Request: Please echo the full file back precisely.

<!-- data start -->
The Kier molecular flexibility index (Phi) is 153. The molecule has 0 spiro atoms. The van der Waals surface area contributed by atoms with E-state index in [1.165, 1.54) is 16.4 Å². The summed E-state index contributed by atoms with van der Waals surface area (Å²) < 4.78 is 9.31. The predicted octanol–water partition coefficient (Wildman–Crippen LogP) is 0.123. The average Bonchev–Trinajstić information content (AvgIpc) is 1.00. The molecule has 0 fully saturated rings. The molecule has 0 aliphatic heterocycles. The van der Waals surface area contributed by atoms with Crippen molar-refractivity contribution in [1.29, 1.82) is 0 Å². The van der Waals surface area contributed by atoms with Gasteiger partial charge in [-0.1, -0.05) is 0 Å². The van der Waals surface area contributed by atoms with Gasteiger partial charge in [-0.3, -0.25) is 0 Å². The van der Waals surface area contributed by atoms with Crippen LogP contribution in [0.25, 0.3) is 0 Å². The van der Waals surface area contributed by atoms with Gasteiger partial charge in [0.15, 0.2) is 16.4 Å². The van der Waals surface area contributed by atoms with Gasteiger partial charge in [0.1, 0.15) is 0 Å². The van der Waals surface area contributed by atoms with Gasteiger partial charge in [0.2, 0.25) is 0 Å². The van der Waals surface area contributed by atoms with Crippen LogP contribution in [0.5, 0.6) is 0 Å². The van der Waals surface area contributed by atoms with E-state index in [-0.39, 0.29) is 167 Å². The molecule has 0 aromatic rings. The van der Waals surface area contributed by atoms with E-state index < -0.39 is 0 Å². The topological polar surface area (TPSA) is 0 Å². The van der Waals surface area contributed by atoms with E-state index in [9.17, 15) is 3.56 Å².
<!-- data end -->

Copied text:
The Kier molecular flexibility index (Phi) is 153. The molecule has 0 spiro atoms. The van der Waals surface area contributed by atoms with E-state index in [1.165, 1.54) is 16.4 Å². The summed E-state index contributed by atoms with van der Waals surface area (Å²) < 4.78 is 9.31. The predicted octanol–water partition coefficient (Wildman–Crippen LogP) is 0.123. The average Bonchev–Trinajstić information content (AvgIpc) is 1.00. The molecule has 0 fully saturated rings. The molecule has 0 aliphatic heterocycles. The van der Waals surface area contributed by atoms with Crippen molar-refractivity contribution in [1.29, 1.82) is 0 Å². The van der Waals surface area contributed by atoms with Gasteiger partial charge in [-0.1, -0.05) is 0 Å². The van der Waals surface area contributed by atoms with Gasteiger partial charge in [-0.3, -0.25) is 0 Å². The van der Waals surface area contributed by atoms with Crippen LogP contribution in [0.25, 0.3) is 0 Å². The van der Waals surface area contributed by atoms with Gasteiger partial charge in [0.15, 0.2) is 16.4 Å². The van der Waals surface area contributed by atoms with Gasteiger partial charge in [0.1, 0.15) is 0 Å². The van der Waals surface area contributed by atoms with Gasteiger partial charge in [0.2, 0.25) is 0 Å². The van der Waals surface area contributed by atoms with Crippen LogP contribution in [0.5, 0.6) is 0 Å². The van der Waals surface area contributed by atoms with E-state index in [-0.39, 0.29) is 167 Å². The molecule has 0 aromatic rings. The van der Waals surface area contributed by atoms with E-state index < -0.39 is 0 Å². The topological polar surface area (TPSA) is 0 Å². The van der Waals surface area contributed by atoms with E-state index in [9.17, 15) is 3.56 Å².